July 13, 2017 2:59 am JST

Manila touts economic gains in sea dispute approach

A year after Hague ruling, Philippines enjoys surge in investment from China.

CLIFF VENZON, Nikkei staff writer

President Rodrigo Duterte addresses stock traders during a visit to the Philippine Stocks Exchange on Tuesday. © AP

MANILA -- President Rodrigo Duterte's government said Wednesday its approach to solve the South China Sea territorial dispute through bilateral talks with China has yielded an economic windfall for the Philippines.

On July 12 last year, a United Nations arbitration court in The Hague ruled that Beijing's claim of nearly entire waterway has no legal and historical basis. The landmark decision, in response to a case filed by the previous Philippine government in 2013, clarified maritime entitlements surrounding the South China Sea, parts of which are also claimed by Brunei, Malaysia, Vietnam and Taiwan. Beijing rejected the ruling.

But Duterte, who came to power on June 30 last year, abandoned the hard-line approach of his predecessor, Benigno Aquino. Instead, he decided to temporarily set aside the court victory and repair damaged ties with China.

"The Philippine approach has led to great benefits for the country, allowing us considerable economic gains as well as strengthening our status as ASEAN chair and regional peacemaker," the Foreign Ministry said in a statement. 

Duterte visited China in October, his first foreign trip outside Southeast Asia, and secured $24 billion in credit lines and investment pledges. Beijing also lifted a ban on Philippine agricultural products. His China-friendly talks also charmed Chinese tourists.

Foreign direct investments from China jumped by 122% from January to April this year, while Chinese tourist arrivals in May jumped by 57%, according to latest government data.

"President Duterte's priority of regional peace and stability has led to the healthy environment of dialogue, cooperation and development," the Foreign Ministry said.

"The bold initiatives of the administration in pursuing an independent foreign policy have become a game changer not only in the geopolitical landscape in the region but more importantly in the lives of our people," the ministry added.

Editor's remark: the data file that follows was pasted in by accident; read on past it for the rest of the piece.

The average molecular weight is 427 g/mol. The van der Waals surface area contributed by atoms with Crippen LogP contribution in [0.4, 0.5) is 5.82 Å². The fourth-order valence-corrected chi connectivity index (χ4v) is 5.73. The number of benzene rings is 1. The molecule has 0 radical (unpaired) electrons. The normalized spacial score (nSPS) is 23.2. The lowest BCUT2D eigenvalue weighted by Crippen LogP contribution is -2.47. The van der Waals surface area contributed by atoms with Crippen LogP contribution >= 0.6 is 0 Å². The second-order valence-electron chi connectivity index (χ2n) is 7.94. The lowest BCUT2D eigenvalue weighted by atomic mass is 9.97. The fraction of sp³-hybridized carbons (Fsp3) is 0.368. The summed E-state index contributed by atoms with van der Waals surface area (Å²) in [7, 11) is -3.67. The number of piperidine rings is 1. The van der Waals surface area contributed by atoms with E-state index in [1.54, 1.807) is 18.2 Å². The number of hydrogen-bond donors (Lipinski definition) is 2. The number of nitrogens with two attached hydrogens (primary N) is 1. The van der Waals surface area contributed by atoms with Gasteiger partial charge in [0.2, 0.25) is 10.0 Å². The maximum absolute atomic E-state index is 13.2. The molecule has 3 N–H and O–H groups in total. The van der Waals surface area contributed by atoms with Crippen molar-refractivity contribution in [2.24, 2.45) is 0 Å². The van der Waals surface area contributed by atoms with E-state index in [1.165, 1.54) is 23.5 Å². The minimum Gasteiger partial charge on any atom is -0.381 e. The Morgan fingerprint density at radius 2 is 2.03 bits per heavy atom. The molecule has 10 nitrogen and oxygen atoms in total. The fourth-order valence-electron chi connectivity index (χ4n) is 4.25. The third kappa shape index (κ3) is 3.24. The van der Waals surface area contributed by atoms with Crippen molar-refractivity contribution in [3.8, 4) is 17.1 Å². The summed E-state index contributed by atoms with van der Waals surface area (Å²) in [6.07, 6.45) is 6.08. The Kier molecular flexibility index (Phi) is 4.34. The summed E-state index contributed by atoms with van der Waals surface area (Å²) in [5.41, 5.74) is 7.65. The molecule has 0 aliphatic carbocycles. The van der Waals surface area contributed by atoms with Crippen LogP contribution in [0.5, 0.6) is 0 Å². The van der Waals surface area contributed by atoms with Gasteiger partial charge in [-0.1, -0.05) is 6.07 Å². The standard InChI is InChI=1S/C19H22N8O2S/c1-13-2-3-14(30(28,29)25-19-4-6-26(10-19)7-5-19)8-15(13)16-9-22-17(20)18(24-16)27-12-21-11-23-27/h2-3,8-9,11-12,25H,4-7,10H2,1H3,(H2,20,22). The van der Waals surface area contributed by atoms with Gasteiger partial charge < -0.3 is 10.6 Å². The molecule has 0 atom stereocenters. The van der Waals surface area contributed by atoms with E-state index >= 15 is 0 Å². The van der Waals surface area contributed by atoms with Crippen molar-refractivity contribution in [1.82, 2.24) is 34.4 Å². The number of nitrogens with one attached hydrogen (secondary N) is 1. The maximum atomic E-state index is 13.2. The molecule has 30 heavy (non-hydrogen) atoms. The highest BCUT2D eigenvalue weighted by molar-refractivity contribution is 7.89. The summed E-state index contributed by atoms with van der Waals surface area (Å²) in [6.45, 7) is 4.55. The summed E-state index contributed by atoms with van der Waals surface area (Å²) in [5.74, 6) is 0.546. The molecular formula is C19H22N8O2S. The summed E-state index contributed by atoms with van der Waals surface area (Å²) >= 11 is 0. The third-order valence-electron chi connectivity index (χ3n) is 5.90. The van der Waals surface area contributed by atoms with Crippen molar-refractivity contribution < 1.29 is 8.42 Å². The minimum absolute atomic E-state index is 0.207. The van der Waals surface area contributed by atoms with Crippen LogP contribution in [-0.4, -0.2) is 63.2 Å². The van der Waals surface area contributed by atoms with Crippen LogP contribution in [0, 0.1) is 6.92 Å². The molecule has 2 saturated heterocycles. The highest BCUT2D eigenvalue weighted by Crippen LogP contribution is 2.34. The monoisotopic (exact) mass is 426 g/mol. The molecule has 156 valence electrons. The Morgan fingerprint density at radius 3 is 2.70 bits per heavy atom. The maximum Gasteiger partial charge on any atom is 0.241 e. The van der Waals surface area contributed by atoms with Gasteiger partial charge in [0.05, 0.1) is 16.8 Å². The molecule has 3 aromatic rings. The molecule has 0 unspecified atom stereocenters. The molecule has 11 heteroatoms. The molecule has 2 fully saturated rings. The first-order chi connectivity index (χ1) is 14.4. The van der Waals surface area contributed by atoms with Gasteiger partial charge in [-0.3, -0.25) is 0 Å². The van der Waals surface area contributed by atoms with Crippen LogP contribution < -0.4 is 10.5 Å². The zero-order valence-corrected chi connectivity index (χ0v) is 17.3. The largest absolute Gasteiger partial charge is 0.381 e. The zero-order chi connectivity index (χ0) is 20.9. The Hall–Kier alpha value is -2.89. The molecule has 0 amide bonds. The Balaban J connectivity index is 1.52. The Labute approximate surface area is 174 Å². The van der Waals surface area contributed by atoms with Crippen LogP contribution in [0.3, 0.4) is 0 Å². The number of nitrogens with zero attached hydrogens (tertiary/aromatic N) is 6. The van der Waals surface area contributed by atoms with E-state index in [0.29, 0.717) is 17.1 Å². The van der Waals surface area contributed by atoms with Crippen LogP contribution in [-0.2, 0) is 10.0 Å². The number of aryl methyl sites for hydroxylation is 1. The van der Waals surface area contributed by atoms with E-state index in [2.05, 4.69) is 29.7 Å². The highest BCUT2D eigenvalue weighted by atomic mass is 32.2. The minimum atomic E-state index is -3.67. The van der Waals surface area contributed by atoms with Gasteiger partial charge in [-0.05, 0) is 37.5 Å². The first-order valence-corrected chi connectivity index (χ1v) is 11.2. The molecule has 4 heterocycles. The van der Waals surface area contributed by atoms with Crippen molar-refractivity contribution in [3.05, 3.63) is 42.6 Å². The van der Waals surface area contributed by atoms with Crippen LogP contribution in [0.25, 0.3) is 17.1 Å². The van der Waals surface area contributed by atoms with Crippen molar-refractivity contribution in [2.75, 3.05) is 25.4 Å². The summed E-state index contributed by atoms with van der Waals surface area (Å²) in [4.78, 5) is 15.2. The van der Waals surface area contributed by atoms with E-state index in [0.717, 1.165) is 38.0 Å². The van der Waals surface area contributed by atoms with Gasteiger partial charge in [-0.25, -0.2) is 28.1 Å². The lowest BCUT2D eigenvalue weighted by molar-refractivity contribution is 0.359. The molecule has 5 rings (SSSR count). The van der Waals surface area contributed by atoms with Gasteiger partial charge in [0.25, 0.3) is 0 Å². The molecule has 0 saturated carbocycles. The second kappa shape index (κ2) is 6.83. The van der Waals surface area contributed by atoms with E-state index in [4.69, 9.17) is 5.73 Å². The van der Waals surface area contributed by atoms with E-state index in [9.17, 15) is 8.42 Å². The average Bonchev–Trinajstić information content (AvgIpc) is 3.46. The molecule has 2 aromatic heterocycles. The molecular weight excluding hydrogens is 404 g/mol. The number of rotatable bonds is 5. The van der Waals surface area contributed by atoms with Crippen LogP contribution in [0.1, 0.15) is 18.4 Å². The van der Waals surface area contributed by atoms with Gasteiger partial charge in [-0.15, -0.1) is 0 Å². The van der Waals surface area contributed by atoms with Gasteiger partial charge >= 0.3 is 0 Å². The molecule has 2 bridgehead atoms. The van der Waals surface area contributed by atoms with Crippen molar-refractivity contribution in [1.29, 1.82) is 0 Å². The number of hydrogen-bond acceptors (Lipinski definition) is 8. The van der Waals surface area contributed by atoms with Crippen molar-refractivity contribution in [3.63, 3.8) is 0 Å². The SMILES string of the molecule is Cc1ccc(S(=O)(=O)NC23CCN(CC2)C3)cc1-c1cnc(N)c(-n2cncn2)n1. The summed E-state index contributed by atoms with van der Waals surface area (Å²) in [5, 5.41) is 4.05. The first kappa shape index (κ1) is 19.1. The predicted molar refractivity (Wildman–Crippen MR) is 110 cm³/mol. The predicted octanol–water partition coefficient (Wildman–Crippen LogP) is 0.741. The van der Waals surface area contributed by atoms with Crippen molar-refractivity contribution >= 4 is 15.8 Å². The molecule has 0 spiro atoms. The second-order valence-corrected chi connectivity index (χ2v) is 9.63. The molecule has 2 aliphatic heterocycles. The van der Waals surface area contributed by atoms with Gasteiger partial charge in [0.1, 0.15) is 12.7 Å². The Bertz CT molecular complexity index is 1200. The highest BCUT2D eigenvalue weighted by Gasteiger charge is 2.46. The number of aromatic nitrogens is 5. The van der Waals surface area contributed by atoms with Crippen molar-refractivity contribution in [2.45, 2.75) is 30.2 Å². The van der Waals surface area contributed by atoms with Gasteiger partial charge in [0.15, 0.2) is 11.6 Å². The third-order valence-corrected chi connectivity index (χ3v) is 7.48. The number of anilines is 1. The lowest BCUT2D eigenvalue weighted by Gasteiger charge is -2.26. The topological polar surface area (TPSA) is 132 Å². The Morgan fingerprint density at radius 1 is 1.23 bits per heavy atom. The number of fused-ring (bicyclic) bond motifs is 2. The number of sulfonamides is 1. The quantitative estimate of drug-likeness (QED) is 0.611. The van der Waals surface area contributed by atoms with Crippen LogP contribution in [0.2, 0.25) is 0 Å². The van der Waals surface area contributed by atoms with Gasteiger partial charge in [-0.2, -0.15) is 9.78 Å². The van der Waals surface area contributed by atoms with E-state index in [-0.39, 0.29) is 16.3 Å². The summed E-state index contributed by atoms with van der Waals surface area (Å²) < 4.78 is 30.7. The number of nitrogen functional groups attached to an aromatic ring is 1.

Duterte has distanced himself from Manila's traditional ally, the U.S., which criticized his controversial war on drugs, and aligned himself with China and Russia.

But speakers at a forum on Wednesday were critical of Duterte's foreign policy. Philippine Supreme Court Associate Justice Antonio Carpio said the government should not compromise national sovereignty in exchange for economic gains.

"I'm sure the value of resources in the West Philippine Sea is much, much higher than the $24 billion," Carpio said at the forum organized by Stratbase ADR Institute, a Manila think tank.

Former Foreign Secretary Albert Del Rosario, who initiated the arbitration process in 2013, said the Philippines should use its chairmanship of the Association of Southeast Asian Nations this year to promote the Hague ruling, an idea rejected by the current government.

"There is a room for us to steer the discussions on the code of conduct [on the South China Sea] to ensure that it is effective, binding and quickly concluded," he said. "We believe that the arbitral ruling should be an integral part of the code of conduct."

Duterte's statement as ASEAN chair in April ignored the massive island reclamation and militarization Beijing has undertaken in the South China Sea, disappointing diplomats from Vietnam and Indonesia.

"The Philippines shall remain an enemy to none and a friend to all in its pursuit of economic and political benefits for the country, including the long-term security and stability in the region," the Foreign Ministry said. 

Jay Batongbacal, director at the University of the Philippines Institute for Maritime Affairs and the Law of the Sea, at the same forum questioned Duterte's foreign policy: "Is it really an independent foreign policy, or are we just trading one perceived master over another?"

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